‘American Idol’ alum plays Jekyll and Hyde
By MIRIAM DI NUNZIO firstname.lastname@example.org March 13, 2013 5:02PM
Constantine Maroulis stars in the dual role of the title characters in "Jekyll & Hyde: The Musical" running through March 24, 2013, at the Cadillac Palace Theatre in Chicago. | Provided photo
‘Jekyll & hyde’
Through March 24
Cadillac Palace Theatre,
151 W. Randolph, Chicago
Updated: April 16, 2013 3:13PM
Misunderstood scientist drinks a potion, seemingly “morphs” into raving lunatic, goes on murderous spree, lusts after sexy brothel worker, reverts to his “normal” mild-mannered self, is comforted by the love of a devoted fiancée. Repeat.
And it all plays out against a pulsating, pop-rock score.
Such is the strange case of “Jekyll & Hyde: The Musical,” the Broadway show currently in its “reinvented” state and touring the country, with a stop in Chicago at the Cadillac Palace Theatre through March 24. (“Jekyll & Hyde” returns to Broadway for previews beginning April 5.)
Starring in roles of Dr. Henry Jekyll (the scientist) and Edward Hyde (the sinister mister) is “American Idol” [season four] alum and Tony Award nominee (“Rock of Ages”) Constantine Maroulis, who was most recently seen here in the national touring production of “Rock of Ages.”
With an original book and lyrics by Leslie Bricusse and music by Frank Wildhorn, and now directed by Jeff Calhoun, the musical has undergone a major transformation since its origins in the 1990s (including a four-year run on Broadway beginning in 1997) so much so that it is officially billed as an “all-new production” — a point excitedly hammered home by Maroulis during his chat with the Sun-Times.
Question: What appealed to you about taking on the dual roles for this musical?
Constantine Maroulis: Coming off “Rock of Ages” it was a chance to do something even more challenging, to dig into a more dramatic role, and work with a new, young creative team. It’s exciting to be part of this re-imagined production and watching the show develop to cater more to my strengths and bring a more modern edge to it.
Q. How drastically different is this production from the original, or even its subsequent tour incarnations?
CM: This is almost a completely different show from the one some people may recall from the 1990s. We’ve done a lot of work to the script and the orchestrations and arrangements. We’ve brought a lot more humanity to the story, and the storytelling is much clearer. It’s a very stripped-down production. There’s definitely more of a steam-punk vibe going on. A Victorian silhouette with a modern edge to it. Some of the changes are big, but most are subtle. The new orchestrations are just beautiful, and they’ve added great background vocals. There are two new songs in the show that were not in the original Broadway production.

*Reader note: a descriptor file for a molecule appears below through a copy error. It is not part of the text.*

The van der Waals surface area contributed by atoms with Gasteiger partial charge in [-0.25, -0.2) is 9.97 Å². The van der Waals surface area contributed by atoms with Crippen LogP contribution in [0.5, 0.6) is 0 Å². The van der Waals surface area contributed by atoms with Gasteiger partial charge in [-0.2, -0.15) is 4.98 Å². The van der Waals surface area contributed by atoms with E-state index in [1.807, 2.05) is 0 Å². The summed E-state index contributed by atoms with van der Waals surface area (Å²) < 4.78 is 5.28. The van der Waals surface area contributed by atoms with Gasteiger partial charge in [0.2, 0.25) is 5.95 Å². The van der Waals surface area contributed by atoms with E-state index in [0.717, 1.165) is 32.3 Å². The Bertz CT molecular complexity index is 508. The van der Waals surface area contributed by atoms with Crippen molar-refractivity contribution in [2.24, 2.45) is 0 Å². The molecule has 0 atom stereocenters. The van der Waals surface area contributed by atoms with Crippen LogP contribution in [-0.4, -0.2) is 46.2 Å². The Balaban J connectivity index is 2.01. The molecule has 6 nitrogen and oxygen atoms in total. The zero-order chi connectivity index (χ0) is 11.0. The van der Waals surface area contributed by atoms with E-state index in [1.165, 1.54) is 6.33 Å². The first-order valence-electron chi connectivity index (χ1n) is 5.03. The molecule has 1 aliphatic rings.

Q. How does your acting identify the two disparate characters? It is merely a case of seeking out the humanity in Jekyll vs. the monster in Hyde?
CM: There’s more heart in Henry Jekyll than people may have realized. He’s a brilliant scientist but shy and introverted. And he has a beautiful fiancée in Lucy. His madness slowly takes over. I just try to find the heart in Henry and everything then flows from that. And I’d like to think handsome. [Laughs]
I didn’t look for the evil in Mr. Hyde. I found Hyde to be a sympathetic character as well. Clearly he’s a murderer and he does evil things, but in a way he kills off these people who were no good. In a weird way we root for him.
Q. In this production, Lucy, the strong-willed lady of the night, is played by R&B Grammy nominee Deborah Cox. What’s the on-stage chemistry like?
CM: We are twins! She is an amazing actress and singer. We grew up with the same musical interests. She grew up with Prince and funk and I’ve always been a big fan of that music.
Q. How much have you changed as a performer since “Idol”?
CM: Well, I was a man of 28 or 29 when I did “Idol.” I had already worked for about 10 years by then, so I wasn’t like many of the young kids who go to that show [pretty green]. I had gotten professional training at the [Boston] Conservatory by then. But I don’t know anything that prepares you for “Idol.” I feel I’ve grown a lot as an artist and a vocalist. But I’m still the theater geek I grew up as in New Jersey.